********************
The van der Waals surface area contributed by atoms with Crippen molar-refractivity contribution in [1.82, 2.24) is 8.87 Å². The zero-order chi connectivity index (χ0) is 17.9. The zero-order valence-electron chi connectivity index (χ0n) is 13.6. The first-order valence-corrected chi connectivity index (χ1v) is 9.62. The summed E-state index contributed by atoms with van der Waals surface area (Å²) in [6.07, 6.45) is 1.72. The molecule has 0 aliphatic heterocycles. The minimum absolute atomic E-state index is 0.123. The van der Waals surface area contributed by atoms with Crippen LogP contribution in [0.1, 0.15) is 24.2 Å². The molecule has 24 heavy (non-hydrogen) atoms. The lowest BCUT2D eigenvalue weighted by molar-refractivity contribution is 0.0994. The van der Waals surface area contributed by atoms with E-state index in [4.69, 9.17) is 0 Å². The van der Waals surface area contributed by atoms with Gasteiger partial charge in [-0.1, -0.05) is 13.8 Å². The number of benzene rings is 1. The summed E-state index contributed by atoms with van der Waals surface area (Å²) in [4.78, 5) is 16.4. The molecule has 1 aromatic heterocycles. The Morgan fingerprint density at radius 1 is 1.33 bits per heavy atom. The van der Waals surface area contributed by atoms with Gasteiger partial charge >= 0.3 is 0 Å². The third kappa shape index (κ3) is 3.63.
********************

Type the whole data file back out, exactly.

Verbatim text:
The van der Waals surface area contributed by atoms with Crippen molar-refractivity contribution in [1.82, 2.24) is 8.87 Å². The zero-order chi connectivity index (χ0) is 17.9. The zero-order valence-electron chi connectivity index (χ0n) is 13.6. The first-order valence-corrected chi connectivity index (χ1v) is 9.62. The summed E-state index contributed by atoms with van der Waals surface area (Å²) in [6.07, 6.45) is 1.72. The molecule has 0 aliphatic heterocycles. The minimum absolute atomic E-state index is 0.123. The van der Waals surface area contributed by atoms with Crippen LogP contribution in [0.1, 0.15) is 24.2 Å². The molecule has 24 heavy (non-hydrogen) atoms. The lowest BCUT2D eigenvalue weighted by molar-refractivity contribution is 0.0994. The van der Waals surface area contributed by atoms with E-state index in [4.69, 9.17) is 0 Å². The van der Waals surface area contributed by atoms with Gasteiger partial charge in [-0.1, -0.05) is 13.8 Å². The number of benzene rings is 1. The summed E-state index contributed by atoms with van der Waals surface area (Å²) in [4.78, 5) is 16.4. The molecule has 1 aromatic heterocycles. The Morgan fingerprint density at radius 1 is 1.33 bits per heavy atom. The van der Waals surface area contributed by atoms with Gasteiger partial charge >= 0.3 is 0 Å². The third kappa shape index (κ3) is 3.63.